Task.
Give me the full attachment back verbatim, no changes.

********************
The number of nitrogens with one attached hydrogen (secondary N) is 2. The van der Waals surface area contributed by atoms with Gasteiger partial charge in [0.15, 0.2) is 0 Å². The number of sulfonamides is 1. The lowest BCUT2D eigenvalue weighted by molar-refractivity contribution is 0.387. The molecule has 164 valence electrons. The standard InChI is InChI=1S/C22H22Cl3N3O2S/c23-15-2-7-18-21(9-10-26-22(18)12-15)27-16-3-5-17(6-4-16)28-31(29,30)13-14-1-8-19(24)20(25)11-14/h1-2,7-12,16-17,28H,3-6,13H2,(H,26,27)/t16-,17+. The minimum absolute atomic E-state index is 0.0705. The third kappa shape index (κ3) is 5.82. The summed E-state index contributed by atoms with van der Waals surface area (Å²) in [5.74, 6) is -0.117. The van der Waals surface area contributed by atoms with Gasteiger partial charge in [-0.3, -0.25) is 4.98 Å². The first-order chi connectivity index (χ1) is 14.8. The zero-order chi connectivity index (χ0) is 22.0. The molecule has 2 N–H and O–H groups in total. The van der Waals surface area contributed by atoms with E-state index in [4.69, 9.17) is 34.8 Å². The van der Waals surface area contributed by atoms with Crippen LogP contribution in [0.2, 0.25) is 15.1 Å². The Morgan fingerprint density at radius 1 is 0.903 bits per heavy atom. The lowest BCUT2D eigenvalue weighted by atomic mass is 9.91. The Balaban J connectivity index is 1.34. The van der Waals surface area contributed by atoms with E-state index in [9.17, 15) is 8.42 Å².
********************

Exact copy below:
The number of nitrogens with one attached hydrogen (secondary N) is 2. The van der Waals surface area contributed by atoms with Gasteiger partial charge in [0.15, 0.2) is 0 Å². The number of sulfonamides is 1. The lowest BCUT2D eigenvalue weighted by molar-refractivity contribution is 0.387. The molecule has 164 valence electrons. The standard InChI is InChI=1S/C22H22Cl3N3O2S/c23-15-2-7-18-21(9-10-26-22(18)12-15)27-16-3-5-17(6-4-16)28-31(29,30)13-14-1-8-19(24)20(25)11-14/h1-2,7-12,16-17,28H,3-6,13H2,(H,26,27)/t16-,17+. The minimum absolute atomic E-state index is 0.0705. The third kappa shape index (κ3) is 5.82. The summed E-state index contributed by atoms with van der Waals surface area (Å²) in [5.74, 6) is -0.117. The van der Waals surface area contributed by atoms with Gasteiger partial charge in [-0.3, -0.25) is 4.98 Å². The first-order chi connectivity index (χ1) is 14.8. The zero-order chi connectivity index (χ0) is 22.0. The molecule has 2 N–H and O–H groups in total. The van der Waals surface area contributed by atoms with E-state index in [4.69, 9.17) is 34.8 Å². The van der Waals surface area contributed by atoms with Crippen LogP contribution in [0.2, 0.25) is 15.1 Å². The Morgan fingerprint density at radius 1 is 0.903 bits per heavy atom. The lowest BCUT2D eigenvalue weighted by atomic mass is 9.91. The Balaban J connectivity index is 1.34. The van der Waals surface area contributed by atoms with E-state index in [9.17, 15) is 8.42 Å².